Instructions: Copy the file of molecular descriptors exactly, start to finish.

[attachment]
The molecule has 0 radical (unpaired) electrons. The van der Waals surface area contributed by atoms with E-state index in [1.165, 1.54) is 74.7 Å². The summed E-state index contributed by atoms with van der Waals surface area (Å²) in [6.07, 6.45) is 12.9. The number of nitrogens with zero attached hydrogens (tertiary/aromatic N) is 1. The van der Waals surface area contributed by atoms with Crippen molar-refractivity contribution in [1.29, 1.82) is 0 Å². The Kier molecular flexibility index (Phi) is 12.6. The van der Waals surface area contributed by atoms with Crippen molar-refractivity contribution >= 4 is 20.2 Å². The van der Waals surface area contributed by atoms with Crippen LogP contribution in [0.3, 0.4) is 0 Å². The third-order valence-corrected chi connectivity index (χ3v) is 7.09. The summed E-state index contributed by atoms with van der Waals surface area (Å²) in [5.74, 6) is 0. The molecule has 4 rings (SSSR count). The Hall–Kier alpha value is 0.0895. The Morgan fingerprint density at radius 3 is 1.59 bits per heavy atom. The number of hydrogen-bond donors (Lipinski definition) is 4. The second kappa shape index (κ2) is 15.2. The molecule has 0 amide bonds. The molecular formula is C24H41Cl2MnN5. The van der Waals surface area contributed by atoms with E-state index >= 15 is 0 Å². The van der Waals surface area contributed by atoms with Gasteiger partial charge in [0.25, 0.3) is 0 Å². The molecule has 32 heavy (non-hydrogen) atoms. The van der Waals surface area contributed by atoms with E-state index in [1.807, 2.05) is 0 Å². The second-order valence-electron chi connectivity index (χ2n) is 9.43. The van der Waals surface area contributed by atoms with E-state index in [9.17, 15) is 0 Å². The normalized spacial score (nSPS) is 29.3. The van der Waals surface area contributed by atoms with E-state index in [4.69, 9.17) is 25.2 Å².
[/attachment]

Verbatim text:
The molecule has 0 radical (unpaired) electrons. The van der Waals surface area contributed by atoms with E-state index in [1.165, 1.54) is 74.7 Å². The summed E-state index contributed by atoms with van der Waals surface area (Å²) in [6.07, 6.45) is 12.9. The number of nitrogens with zero attached hydrogens (tertiary/aromatic N) is 1. The van der Waals surface area contributed by atoms with Crippen molar-refractivity contribution in [1.29, 1.82) is 0 Å². The Kier molecular flexibility index (Phi) is 12.6. The van der Waals surface area contributed by atoms with Crippen molar-refractivity contribution >= 4 is 20.2 Å². The van der Waals surface area contributed by atoms with Crippen LogP contribution in [0.3, 0.4) is 0 Å². The third-order valence-corrected chi connectivity index (χ3v) is 7.09. The summed E-state index contributed by atoms with van der Waals surface area (Å²) in [5.74, 6) is 0. The molecule has 4 rings (SSSR count). The Hall–Kier alpha value is 0.0895. The Morgan fingerprint density at radius 3 is 1.59 bits per heavy atom. The number of hydrogen-bond donors (Lipinski definition) is 4. The second kappa shape index (κ2) is 15.2. The molecule has 0 amide bonds. The molecular formula is C24H41Cl2MnN5. The van der Waals surface area contributed by atoms with E-state index >= 15 is 0 Å². The van der Waals surface area contributed by atoms with Gasteiger partial charge in [0.25, 0.3) is 0 Å². The molecule has 32 heavy (non-hydrogen) atoms. The van der Waals surface area contributed by atoms with E-state index in [1.807, 2.05) is 0 Å². The second-order valence-electron chi connectivity index (χ2n) is 9.43. The van der Waals surface area contributed by atoms with E-state index in [9.17, 15) is 0 Å². The normalized spacial score (nSPS) is 29.3. The van der Waals surface area contributed by atoms with E-state index in [4.69, 9.17) is 25.2 Å².